Neil Webster is one of a large number of residents living
near Wanaka's proposed Plan Change 45: Northlake Zone who
are opposed to the development. He inspected the area from
a neighbour's Mt Iron property yesterday. An access road
for the initial stage of the subdivision is visible. Photo
by Lucy Ibbotson.
Wanaka residents living near the proposed 1600-lot
Northlake subdivision are rallying against the development.
Private Plan Change 45: Northlake Zone, proposes rezoning
223ha of land north of Aubrey Rd from rural general and rural
residential to a special zone, enabling a range of
residential lot sizes with an average density of seven houses
per hectare - a capacity of about 1600 dwellings.
The plan change was publicly notified at the start of this
month. The submission period closes on Friday.
Neil Webster, who owns a property in Anderson Rd, has helped
co-ordinate resident meetings encouraging submissions against
the plan change and said many property owners in the area
held grave concerns about its impact on traffic and noise
levels, and the loss of amenity values.
''It's going to be a sea of houses; it's just going to be
horrible,'' Mr Webster said.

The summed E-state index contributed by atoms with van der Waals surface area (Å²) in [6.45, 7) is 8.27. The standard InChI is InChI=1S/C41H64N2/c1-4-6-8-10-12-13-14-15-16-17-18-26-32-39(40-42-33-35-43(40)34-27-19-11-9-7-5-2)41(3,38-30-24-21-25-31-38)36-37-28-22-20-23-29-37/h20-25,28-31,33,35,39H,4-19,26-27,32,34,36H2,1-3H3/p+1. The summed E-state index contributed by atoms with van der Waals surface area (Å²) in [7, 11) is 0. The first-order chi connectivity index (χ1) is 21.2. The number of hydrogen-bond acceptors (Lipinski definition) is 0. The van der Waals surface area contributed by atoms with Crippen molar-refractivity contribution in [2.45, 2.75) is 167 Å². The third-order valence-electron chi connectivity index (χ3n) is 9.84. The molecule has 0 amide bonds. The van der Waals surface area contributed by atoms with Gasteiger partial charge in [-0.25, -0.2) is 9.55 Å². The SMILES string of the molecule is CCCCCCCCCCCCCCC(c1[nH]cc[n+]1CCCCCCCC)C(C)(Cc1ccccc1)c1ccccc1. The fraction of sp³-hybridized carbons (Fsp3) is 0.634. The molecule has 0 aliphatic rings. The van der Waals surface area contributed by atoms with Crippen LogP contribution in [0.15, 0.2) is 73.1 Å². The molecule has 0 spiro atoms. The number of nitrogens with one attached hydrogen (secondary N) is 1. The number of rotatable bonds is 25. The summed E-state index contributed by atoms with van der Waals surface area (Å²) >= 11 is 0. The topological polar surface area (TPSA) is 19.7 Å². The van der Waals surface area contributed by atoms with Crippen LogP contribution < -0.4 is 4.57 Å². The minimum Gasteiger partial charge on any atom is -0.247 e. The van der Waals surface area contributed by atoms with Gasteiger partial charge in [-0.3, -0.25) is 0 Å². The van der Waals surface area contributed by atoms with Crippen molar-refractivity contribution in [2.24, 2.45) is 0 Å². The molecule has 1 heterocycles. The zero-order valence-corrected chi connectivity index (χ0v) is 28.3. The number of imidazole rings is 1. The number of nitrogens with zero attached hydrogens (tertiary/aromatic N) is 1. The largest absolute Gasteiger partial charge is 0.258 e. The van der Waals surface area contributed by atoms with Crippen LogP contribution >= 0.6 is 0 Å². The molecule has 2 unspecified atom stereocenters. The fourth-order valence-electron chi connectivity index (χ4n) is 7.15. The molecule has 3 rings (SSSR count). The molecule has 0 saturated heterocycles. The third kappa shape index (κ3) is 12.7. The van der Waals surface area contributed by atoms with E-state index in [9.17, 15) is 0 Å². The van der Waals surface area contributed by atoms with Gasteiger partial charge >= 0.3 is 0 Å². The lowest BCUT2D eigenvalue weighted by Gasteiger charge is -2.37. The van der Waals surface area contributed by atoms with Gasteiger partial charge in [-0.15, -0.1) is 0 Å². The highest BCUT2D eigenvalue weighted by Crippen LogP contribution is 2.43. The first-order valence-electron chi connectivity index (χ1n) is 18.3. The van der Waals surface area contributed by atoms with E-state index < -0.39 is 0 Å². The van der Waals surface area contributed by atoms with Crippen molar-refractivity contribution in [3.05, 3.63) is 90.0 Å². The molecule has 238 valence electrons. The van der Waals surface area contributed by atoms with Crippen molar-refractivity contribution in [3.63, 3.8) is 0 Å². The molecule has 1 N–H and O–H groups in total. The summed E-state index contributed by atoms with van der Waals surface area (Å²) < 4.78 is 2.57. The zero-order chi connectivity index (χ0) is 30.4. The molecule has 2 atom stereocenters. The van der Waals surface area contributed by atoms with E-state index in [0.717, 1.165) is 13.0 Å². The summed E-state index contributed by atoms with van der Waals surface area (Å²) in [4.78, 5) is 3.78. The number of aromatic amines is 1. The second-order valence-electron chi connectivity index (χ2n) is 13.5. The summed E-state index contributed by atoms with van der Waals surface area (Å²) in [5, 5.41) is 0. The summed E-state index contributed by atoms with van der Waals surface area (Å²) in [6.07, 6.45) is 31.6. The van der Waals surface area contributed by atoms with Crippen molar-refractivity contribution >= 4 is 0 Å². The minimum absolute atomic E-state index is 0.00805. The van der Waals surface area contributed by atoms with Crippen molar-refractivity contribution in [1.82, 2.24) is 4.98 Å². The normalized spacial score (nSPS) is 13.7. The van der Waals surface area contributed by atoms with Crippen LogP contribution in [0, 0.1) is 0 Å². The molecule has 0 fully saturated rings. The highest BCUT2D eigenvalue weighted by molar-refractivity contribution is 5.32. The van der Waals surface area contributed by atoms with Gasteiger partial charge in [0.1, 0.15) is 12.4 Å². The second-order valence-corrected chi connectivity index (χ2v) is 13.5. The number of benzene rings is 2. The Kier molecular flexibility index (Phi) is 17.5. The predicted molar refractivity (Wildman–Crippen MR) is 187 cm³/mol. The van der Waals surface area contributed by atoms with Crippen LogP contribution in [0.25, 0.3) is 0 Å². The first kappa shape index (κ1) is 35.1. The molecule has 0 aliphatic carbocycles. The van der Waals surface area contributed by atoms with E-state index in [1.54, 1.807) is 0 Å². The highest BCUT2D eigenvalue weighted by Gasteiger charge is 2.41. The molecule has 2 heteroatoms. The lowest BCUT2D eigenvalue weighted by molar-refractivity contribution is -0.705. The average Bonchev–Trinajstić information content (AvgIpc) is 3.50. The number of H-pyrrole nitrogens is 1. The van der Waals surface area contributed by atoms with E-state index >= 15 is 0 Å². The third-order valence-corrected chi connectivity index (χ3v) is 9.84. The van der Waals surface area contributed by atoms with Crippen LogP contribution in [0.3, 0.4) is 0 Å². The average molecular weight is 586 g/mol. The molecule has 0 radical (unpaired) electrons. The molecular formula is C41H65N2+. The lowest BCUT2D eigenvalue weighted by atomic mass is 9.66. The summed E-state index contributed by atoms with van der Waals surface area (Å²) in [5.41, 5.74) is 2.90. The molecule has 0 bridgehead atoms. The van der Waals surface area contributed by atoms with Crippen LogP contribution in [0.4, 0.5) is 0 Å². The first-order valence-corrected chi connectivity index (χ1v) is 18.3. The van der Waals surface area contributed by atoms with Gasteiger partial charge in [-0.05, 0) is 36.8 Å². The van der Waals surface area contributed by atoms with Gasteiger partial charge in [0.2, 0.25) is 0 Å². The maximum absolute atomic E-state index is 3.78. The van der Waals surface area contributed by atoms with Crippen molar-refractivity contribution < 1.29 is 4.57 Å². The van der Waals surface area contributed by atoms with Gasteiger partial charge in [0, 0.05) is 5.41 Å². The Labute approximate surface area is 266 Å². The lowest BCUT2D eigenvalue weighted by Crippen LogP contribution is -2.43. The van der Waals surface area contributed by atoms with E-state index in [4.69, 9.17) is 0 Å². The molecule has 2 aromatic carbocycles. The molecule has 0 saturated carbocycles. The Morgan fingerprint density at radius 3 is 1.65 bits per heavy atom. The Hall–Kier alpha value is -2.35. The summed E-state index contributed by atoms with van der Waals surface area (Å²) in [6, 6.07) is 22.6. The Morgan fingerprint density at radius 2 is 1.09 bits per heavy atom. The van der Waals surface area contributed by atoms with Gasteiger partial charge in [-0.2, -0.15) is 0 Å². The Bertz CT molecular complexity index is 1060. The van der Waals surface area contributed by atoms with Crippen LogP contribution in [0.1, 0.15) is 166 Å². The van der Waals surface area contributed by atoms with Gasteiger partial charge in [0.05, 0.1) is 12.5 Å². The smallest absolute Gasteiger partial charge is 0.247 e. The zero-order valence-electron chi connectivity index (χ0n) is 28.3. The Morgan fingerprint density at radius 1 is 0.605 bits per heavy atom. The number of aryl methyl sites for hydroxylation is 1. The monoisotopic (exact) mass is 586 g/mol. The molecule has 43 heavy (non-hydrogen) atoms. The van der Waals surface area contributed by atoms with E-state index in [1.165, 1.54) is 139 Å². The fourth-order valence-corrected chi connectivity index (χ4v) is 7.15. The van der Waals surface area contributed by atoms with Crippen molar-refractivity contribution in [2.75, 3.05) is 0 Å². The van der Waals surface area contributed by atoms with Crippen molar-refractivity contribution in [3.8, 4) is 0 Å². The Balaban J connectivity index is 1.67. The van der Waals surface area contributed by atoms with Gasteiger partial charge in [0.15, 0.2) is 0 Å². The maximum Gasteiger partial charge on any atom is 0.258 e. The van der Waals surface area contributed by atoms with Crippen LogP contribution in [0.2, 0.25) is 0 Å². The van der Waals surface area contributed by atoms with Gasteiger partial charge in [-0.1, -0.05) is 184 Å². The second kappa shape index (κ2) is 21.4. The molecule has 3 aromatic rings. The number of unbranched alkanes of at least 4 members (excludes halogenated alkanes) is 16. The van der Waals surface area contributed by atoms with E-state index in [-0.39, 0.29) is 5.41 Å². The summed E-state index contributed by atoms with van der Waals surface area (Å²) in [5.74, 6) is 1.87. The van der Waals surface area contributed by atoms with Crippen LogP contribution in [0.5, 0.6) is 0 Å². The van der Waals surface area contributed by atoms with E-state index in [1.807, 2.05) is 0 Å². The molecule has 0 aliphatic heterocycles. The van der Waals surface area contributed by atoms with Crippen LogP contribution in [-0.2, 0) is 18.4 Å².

''[PC45] changes it into a whole urban sprawl.''
The plan change was a ''landmark decision'' for Wanaka, yet
many property-owners, particularly those based out of town,
had ''not a clue'' what it entailed.
If the maximum possible development occurred, the housing
would cater to almost double the existing permanent
population of Wanaka, Mr Webster said.
Mt Iron Heights resident Ken Warburton, also ''totally
opposed'' to the plan change, agreed many people were unaware
of its scale.
''Most people I've spoken to were horrified when they found
out what is actually involved in the plan change - the lot
sizes and the extent of the subdivision.
''It really is like putting a big-city suburb in Wanaka and
people are very upset about it ... It's just spoiling the
whole environment around this area.''
Both men said expansion of the town was more appropriate on
the south side of Wanaka, where long-planned developments
such as Three Parks were under way.
''These guys are coming in and pushing the town the
completely opposite direction that everyone's been working 20
to 30 years to do,'' Mr Webster said.
He considered the consultation period inadequate, too.
''For such a big game-changer ... a month is ridiculous.''
However, QLDC senior policy planner Alyson Hutton said it met
the required timeframe for submissions on council or private
plan changes, which was a minimum of 20 working days.
A hearing committee will be appointed by the council to
assess the plan change and its submissions, before a decision
Michaela Ward Meehan, of Sydney, owns most of land subject to
the plan change, and is working with four other landowners on
Consented development at Northlake has already begun on 64
lots on 30ha, next to Aubrey Rd.